> beaches as �ribbons of algae� that are �decorating the sand� on only
      > three beaches: St. Jean, Lorient and Public.
      > Deborah Brosnan, a marine biologist who lives there and has been
      > chronicling the Sargassum phenomenon on BrosnanCenter.com, said
      > though amounts vary, �it�s on all the beaches.�
      > On nearby Anguilla, �it has been coming in droves,� said A. Nat
      > Hodge, editor and publisher of The Anguillian, a local
      > newspaper, saying that there was a surge at the beginning of the
      > month. Anguilla officials said that removal efforts have been
      > under way for weeks. �In some cases private contractors have been
      > commissioned to remove the weed,� said Candis Niles, director
      > of tourism for the Anguilla Tourist Board, �but in most cases,
      > business operators on the beach as well as community volunteers
      > are taking the initiative to clean up the seaweed on a regular basis
      > so that the appearance of the beaches is maintained.�
      > One consolation is that it is currently the rainy season in the
      > Caribbean when fewer tourists visit and some elite resorts on
      > islands like St. Barts are closed anyway. Nevertheless, islands are
      > worried that if word of messy beaches spreads, tourists may
      > decide to go elsewhere � even if the problem is resolved soon.
      > For anyone headed to the Caribbean before then, the probability of
      > finding a seaweed-covered beach is greater in some places
      > than others.
      > For the most part island governments and marine experts say, the
      > bulk of the seaweed is ending up on the eastern side of the
      > islands, where beaches tend to be rockier with fewer resorts.
      > On French St. Martin, northern beaches like the popular Orient Bay
      > and Le Galion as well as the east coast beaches have been the
      > most affected, said Jadira Veen, president of the Sint Maarten PRIDE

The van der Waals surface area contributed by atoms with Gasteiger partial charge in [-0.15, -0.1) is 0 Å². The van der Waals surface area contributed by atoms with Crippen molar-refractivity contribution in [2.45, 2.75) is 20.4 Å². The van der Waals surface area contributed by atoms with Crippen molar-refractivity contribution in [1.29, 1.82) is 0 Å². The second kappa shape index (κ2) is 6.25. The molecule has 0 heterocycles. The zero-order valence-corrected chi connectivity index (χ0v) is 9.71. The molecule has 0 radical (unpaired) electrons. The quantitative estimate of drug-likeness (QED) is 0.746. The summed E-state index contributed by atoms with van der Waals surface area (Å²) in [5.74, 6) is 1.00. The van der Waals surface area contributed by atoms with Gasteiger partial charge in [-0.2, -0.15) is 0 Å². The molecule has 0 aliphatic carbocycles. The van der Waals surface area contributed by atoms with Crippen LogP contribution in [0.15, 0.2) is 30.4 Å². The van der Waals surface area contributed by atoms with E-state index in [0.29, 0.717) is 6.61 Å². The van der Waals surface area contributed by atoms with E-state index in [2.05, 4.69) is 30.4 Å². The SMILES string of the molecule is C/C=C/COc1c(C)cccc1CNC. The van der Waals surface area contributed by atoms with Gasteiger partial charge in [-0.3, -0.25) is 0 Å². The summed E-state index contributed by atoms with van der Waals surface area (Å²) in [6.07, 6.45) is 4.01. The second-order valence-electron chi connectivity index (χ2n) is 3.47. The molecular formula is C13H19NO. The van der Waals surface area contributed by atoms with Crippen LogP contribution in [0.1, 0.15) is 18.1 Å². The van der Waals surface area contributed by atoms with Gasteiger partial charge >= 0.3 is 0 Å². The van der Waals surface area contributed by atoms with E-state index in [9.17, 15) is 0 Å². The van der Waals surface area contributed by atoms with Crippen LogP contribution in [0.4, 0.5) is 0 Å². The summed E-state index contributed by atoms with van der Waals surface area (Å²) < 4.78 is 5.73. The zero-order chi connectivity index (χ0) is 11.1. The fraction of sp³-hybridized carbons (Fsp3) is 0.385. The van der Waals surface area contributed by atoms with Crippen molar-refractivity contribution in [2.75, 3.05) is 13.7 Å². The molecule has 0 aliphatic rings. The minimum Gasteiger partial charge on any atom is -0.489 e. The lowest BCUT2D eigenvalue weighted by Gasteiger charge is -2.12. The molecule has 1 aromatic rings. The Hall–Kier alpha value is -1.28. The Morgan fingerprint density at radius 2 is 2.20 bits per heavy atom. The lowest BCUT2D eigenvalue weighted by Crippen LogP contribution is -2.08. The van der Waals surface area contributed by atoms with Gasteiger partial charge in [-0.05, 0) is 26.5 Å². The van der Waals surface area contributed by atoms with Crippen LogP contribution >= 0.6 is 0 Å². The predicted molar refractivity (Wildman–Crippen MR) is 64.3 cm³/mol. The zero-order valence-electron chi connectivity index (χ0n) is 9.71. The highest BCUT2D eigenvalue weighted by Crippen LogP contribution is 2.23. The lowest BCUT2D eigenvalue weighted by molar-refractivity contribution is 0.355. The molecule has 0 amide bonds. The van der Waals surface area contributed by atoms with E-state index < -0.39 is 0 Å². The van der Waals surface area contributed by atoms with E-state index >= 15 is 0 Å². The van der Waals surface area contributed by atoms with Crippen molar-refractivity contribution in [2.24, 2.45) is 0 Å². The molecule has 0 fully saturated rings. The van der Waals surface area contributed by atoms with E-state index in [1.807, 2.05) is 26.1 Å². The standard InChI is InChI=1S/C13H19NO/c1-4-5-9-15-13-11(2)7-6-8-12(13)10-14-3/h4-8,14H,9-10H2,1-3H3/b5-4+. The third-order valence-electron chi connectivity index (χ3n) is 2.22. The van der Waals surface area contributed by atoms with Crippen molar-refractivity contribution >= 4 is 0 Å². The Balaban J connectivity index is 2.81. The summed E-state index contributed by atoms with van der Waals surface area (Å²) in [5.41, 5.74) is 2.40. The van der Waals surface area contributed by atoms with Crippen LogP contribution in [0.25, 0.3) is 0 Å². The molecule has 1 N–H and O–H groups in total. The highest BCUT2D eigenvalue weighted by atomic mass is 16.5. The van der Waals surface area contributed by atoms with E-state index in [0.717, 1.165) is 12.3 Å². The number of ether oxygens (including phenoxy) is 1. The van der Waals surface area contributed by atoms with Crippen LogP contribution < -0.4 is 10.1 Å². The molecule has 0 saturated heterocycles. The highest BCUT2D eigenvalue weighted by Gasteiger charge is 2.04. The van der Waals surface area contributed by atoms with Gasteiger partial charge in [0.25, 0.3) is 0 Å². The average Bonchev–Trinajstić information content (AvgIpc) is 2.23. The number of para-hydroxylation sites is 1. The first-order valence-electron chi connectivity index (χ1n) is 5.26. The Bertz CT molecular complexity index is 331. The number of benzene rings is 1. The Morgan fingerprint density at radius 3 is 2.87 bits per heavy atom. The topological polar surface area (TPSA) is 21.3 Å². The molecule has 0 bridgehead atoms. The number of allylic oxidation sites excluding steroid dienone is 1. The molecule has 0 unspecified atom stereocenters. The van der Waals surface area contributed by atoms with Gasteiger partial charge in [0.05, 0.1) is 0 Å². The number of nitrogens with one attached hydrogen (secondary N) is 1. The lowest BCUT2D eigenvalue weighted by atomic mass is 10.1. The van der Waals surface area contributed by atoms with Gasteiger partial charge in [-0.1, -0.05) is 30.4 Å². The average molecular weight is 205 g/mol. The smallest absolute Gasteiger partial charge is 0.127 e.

> foundation, a nonprofit environmental awareness group. On
      > the Dutch side, Guana Bay Beach has been out of commission for
      > months because of the seaweed, she said. But hotel beaches are
      > likely to be assiduously tended, which can make a difference. Dawn
      > Beach, for example, which is also on the east coast and has
      > been faced with large amounts of seaweed, is mostly clear of it
      > because several hotels have been working hard to keep the beach
      > attractive for tourists, Ms. Veen said.
      > Meanwhile, Mullet Bay beach, Cupecoy beach and others on the western
      > side of the island �are still pristine white sandy beaches
      > as one expects in the Caribbean,� she said.
      > The seaweed invasion comes at time when Caribbean tourism has not
      > yet not fully recovered from the effects of the recession.
      > �Business has not been exactly booming,� said Rob Barrett, chairman
      > of Elite Island Resorts, which includes the St. James�s
      > Club, the hotel which was forced to close so that it could clear
      > thousands of tons of seaweed from its beach. �We are still in a
      > recovery period and then this hits,� he said. �It was just like an
      > onslaught. If you were standing behind it, you wouldn�t see
      > the ocean.� Mr. Barrett said that it took three backhoes and five 10-
      > ton dump trucks hauling seaweed �12 hours a day, 7 days a
      > week for 3 weeks� to clear the beach, which he said is now pristine.
      > The effort, combined with the loss of guests during the
      > closure, cost the company about $1 million.
      > There could be environmental fallout as well. Seaweed plays an
      > important role in the Caribbean ecosystem, and such large
      > quantities can have positive and negative effects. Sargassum can
      > help bulk up eroding beaches, for example. But large deposits
      > can also make it difficult for tiny sea turtle hatchlings to find
      > their way to the ocean. �It�s an intrusion on tourism,� Mr.
      > Ault said. �But the reality is it serves as fertilizer on beaches
      > and it may turn out to be extremely positive for fishery
      > resources,� because the seaweed becomes a refuge and a food source
      > for young fish and other sea creatures.
      > The big unknown is what happens next year. �The question of whether
      > it was an exception to the rule or representing some sort of
      > regime shift in the way ocean currents are operating is a pretty
      > major question,� said Jeff Ardron, director of the High Seas
      > Program for the Marine Conservation Institute in Washington, who has
      > been tracking the issue. A repeat, he said, could �strongly
      > indicate that something serious is afoot.�
      > ----------------------------------------------------------
      > Robert S. Conrich, ACIArb
      > Box 666
      > Anguilla bob@...
      > British West Indies Tel: 1 264 497 2505
      > ----------------------------------------------------------
      > --
      > ----------------------------------------------------------
      > Robert S. Conrich, ACIArb
      > Box 666
      > Anguilla bob@...
      > British West Indies Tel: 1 264 497 2505
      > ----------------------------------------------------------